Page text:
The Council of Outdoor Recreation Assns of NZ (CORANZ) in submissions on the Department of Conservation’s whitebait management proposals, has called on the department to be
a strong advocate for habitat for the migratory fish.
“CORANZ is perplexed by the complete failure of the Department of Conservation (DoC) to be a strong advocate for habitat.
The approach of altering fishing regulations and its impact on recreational fishing was a mistaken view to increasing whitebait populations. CORANZ was not aware of sound evidence of whitebait decline as a result of fishing, except to some extent by pseudo-recreation fishers.
To the contrary there is strong evidence that erosion of habitat quality is a major factor with declining spawning habitat due to drainage of wetlands and stream bank degradation, declining water flows in rivers and streams due to irrigation demands, declining water quality due to contaminants such as nitrates from intensive dairying operations and declining freshwater ecosystem quality due to pine monocultures with heavy siltation of freshwater ecosystems.
Relative to fishing pressure, CORANZ expressed concerns about bogus recreational fishing and associated black markets particularly relative to the West Coast of the South Island where groups or individuals can during heights of whitebait runs catch large quantities, fly the catch to cities where it is sold usually on a black market. Taxation issues were involved.
“Consideration should be given to setting a daily catch limit such as 3 kgs or 5 kgs. There will be some difficulty in policing this but it will send a strong educational message to the whitebait fishing public. And it would be relatively easy to target the ‘plunderers’ because of the quantities they can catch.”
CORANZ expressed strong opposition to any licensing of recreational whitebait fishers.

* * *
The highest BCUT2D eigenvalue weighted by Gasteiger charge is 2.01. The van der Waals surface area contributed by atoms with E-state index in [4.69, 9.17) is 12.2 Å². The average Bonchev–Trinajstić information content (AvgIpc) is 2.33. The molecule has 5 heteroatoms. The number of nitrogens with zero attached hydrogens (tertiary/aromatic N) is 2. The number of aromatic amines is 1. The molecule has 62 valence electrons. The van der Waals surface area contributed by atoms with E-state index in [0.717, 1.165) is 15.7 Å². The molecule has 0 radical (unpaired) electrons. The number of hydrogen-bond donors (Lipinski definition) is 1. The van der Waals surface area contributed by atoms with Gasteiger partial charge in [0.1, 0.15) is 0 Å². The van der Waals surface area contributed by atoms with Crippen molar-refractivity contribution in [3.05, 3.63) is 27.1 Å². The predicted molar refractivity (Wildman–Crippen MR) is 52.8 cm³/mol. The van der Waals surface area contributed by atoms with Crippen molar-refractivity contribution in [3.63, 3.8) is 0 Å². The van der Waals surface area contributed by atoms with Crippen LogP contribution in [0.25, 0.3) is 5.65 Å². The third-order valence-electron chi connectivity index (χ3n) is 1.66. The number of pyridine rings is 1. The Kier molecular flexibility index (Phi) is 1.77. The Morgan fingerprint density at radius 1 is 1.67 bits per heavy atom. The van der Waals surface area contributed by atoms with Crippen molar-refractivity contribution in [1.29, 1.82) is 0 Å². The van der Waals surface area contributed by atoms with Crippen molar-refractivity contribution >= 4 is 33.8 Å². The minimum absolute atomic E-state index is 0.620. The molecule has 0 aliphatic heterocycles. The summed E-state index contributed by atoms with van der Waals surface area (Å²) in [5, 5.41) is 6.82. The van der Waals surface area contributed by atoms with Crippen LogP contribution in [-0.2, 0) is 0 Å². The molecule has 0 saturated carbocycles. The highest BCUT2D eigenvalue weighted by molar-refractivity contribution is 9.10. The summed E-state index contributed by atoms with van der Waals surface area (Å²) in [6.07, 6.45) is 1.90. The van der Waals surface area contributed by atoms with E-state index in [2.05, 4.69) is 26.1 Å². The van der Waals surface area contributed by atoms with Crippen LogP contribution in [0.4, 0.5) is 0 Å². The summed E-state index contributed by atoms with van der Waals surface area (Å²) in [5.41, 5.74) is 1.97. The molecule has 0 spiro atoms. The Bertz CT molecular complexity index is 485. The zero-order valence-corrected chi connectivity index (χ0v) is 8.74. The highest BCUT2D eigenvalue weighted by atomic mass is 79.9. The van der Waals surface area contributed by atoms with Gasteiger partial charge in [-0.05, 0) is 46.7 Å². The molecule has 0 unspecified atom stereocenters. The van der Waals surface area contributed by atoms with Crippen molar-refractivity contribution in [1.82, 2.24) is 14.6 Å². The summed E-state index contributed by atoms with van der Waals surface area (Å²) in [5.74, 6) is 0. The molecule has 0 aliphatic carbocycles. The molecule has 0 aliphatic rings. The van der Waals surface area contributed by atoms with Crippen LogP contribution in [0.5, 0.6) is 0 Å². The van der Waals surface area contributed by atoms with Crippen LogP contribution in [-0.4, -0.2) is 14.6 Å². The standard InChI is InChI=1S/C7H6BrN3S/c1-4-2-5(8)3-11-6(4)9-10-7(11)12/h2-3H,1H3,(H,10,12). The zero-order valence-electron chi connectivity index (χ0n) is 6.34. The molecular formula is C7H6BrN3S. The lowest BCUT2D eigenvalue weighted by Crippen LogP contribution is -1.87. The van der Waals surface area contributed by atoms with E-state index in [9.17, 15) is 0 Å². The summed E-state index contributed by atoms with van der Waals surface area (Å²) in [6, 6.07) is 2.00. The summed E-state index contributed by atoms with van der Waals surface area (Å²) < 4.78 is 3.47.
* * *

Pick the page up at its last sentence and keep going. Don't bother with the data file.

“In an ideal world, there should be no commercial value to whitebait. However there could be a limited number of commercial licences issued with quotas (non tradable) so the general public who do not fish, can purchase whitebait at licenced retail outlets.”
Improvements to recreational fishing would result from the removal of the commercial aspects currently being allowed for in the whitebait fishery.
“To reiterate, there are some horrific amounts being caught commercially in the South Island which certainly reflect poorly on the recreational whitebaiter through out New Zealand, who rarely would exceed getting more than a cup of whitebait for a days fishing.”
On the recreational rivers the whitebait currently have unimpeded travel most of the time, due to fishing being limited to daylight hours and a maximum of 1/3 of the waterway or 6 metres of screen and nets.
The issue impacting whitebait is not access to habit for growing and breeding but rather the loss and degradation of those areas. It is suggested that the pressure from recreational fishing is significantly less than it was when it was used as a major food source by the first nation people.
As to adult fish populations being under pressure, we believe DOC should engage in the community to understand where the adult fish should be and encourage community effort to improve and “caretake” the habitat .